Last Thursday, I had a number of things on my TO DO LIST, when suddenly my day was blown up. I was frustrated in the moment. After reflection, I remembered three things that helped me and that might help you as well.
- Gratitude. The problem was a brief medical issue with my mom. She is in care at an Adult Foster Care home. The medical issue took the rest of my day. As I drove home, I had to make a choice. Either remain frustrated at the tasks that remained on my list, or become grateful for people in my life. I chose gratitude. I am so thankful for the caregiver to my mom. She is patient, kind, loving, and competent. She was willing to take my mom in her home when others were not. I am grateful my mom is still alive at 87 years. Even with dementia, she still recognizes me. I am grateful for my staff. If I need to leave, or I am away, I have full confidence in their abilities to serve our clients. I am grateful for an amazing wife who deals with my grumpiness when I can’t shake my frustration before coming home. I could go on. You get the idea. Don’t make people problems. The problem was not my mom, nor her caregiver, nor those in the medical community who serve her.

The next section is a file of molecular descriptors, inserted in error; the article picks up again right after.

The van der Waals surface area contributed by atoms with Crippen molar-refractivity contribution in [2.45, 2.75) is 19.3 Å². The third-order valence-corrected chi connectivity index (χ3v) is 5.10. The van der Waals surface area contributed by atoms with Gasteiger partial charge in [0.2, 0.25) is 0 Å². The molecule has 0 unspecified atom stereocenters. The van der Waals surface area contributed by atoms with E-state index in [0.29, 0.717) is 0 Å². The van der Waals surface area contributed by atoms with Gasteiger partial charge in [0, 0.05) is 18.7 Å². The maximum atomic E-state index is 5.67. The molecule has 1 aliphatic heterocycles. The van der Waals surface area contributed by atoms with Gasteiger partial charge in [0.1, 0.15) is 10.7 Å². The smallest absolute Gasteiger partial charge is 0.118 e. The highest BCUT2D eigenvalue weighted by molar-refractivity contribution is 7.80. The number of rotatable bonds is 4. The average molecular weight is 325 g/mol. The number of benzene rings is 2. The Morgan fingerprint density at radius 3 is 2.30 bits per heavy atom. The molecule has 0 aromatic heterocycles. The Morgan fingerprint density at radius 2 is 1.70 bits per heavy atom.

- Perspective. As a mediator, I frequently help clients gain perspective. Perspective takes intentional work. Your mind does not see perspective naturally. When I gained perspective on the day, I realized in my driven, Type A personality, I can put tasks above people. Getting things done over the opportunities of a moment. From my mom’s perspective, her day was far worse. She was confused, worried, and a little frightened. She needed her son. I got to spend time with my mom that was not scheduled. In my world where most everything is on a calendar, this moment could either be an opportunity or an annoyance. I chose opportunity, even though at the moment it was an annoyance. Perspective was the difference.
- Context. This was a first world problem. In many countries, elderly parents live with their children. The incident would simply be part of another day of caring for an aging parent. Still challenging, yet part of daily life. Since my mom does not live in our home, this becomes part of the daily life of her caregiver. I realize life of our home would be vastly different if my mom was living with us. I mentioned earlier this was a first world problem. However, millions of Americans choose to care for their aging parents. All the challenges of aging, from physical impairment to the steady march of Alzheimer’s, are shared with those who live in the home, either with a single caregiver or an entire family. Context gave me the ability to appreciate my caregiver even more and empathize with the millions of other caregivers.
So, the next time your day gets blown up, frustration begins to mount, and all you can think about is how to pivot and reduce the damage, remember to be grateful, gain perspective, and understand context.